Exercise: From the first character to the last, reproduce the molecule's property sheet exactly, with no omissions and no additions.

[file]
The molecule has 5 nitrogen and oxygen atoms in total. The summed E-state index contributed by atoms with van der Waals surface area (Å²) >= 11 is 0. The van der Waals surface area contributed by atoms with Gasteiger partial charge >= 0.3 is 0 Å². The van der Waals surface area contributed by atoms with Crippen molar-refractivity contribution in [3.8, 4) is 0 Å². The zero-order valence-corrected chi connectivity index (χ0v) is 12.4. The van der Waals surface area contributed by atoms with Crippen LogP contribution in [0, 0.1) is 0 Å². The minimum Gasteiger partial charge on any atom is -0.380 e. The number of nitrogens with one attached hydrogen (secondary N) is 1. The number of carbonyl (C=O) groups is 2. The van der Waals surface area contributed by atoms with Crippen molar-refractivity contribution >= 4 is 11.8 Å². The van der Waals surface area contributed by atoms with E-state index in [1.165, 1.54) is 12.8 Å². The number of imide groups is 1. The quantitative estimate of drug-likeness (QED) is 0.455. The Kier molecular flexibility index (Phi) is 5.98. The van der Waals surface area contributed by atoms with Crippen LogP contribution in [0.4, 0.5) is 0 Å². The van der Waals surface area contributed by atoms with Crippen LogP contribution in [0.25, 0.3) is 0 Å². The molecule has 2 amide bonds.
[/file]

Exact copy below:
The molecule has 5 nitrogen and oxygen atoms in total. The summed E-state index contributed by atoms with van der Waals surface area (Å²) >= 11 is 0. The van der Waals surface area contributed by atoms with Gasteiger partial charge >= 0.3 is 0 Å². The van der Waals surface area contributed by atoms with Crippen molar-refractivity contribution in [3.8, 4) is 0 Å². The zero-order valence-corrected chi connectivity index (χ0v) is 12.4. The van der Waals surface area contributed by atoms with Crippen LogP contribution in [0, 0.1) is 0 Å². The minimum Gasteiger partial charge on any atom is -0.380 e. The number of nitrogens with one attached hydrogen (secondary N) is 1. The number of carbonyl (C=O) groups is 2. The van der Waals surface area contributed by atoms with Crippen molar-refractivity contribution >= 4 is 11.8 Å². The van der Waals surface area contributed by atoms with E-state index in [1.165, 1.54) is 12.8 Å². The number of imide groups is 1. The quantitative estimate of drug-likeness (QED) is 0.455. The Kier molecular flexibility index (Phi) is 5.98. The van der Waals surface area contributed by atoms with Crippen LogP contribution in [0.4, 0.5) is 0 Å². The van der Waals surface area contributed by atoms with Crippen LogP contribution in [0.25, 0.3) is 0 Å². The molecule has 2 amide bonds.